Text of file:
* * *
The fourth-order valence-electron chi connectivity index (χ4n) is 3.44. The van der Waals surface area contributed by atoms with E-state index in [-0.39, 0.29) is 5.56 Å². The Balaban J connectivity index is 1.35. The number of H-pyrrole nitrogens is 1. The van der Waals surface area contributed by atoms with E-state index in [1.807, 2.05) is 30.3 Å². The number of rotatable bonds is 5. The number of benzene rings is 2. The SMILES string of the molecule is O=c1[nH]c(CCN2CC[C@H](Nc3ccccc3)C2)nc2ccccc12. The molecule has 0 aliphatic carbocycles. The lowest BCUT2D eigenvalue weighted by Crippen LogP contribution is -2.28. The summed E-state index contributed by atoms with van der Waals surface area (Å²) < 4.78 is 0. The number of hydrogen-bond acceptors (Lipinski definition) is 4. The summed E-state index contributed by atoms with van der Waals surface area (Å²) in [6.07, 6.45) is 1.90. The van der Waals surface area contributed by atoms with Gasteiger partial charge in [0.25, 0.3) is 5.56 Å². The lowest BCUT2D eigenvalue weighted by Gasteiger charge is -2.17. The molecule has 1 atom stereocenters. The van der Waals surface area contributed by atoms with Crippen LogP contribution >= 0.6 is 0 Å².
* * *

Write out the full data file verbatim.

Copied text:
The fourth-order valence-electron chi connectivity index (χ4n) is 3.44. The van der Waals surface area contributed by atoms with E-state index in [-0.39, 0.29) is 5.56 Å². The Balaban J connectivity index is 1.35. The number of H-pyrrole nitrogens is 1. The van der Waals surface area contributed by atoms with E-state index in [1.807, 2.05) is 30.3 Å². The number of rotatable bonds is 5. The number of benzene rings is 2. The SMILES string of the molecule is O=c1[nH]c(CCN2CC[C@H](Nc3ccccc3)C2)nc2ccccc12. The molecule has 0 aliphatic carbocycles. The lowest BCUT2D eigenvalue weighted by Crippen LogP contribution is -2.28. The summed E-state index contributed by atoms with van der Waals surface area (Å²) < 4.78 is 0. The number of hydrogen-bond acceptors (Lipinski definition) is 4. The summed E-state index contributed by atoms with van der Waals surface area (Å²) in [6.07, 6.45) is 1.90. The van der Waals surface area contributed by atoms with Gasteiger partial charge in [0.25, 0.3) is 5.56 Å². The lowest BCUT2D eigenvalue weighted by Gasteiger charge is -2.17. The molecule has 1 atom stereocenters. The van der Waals surface area contributed by atoms with Crippen LogP contribution >= 0.6 is 0 Å².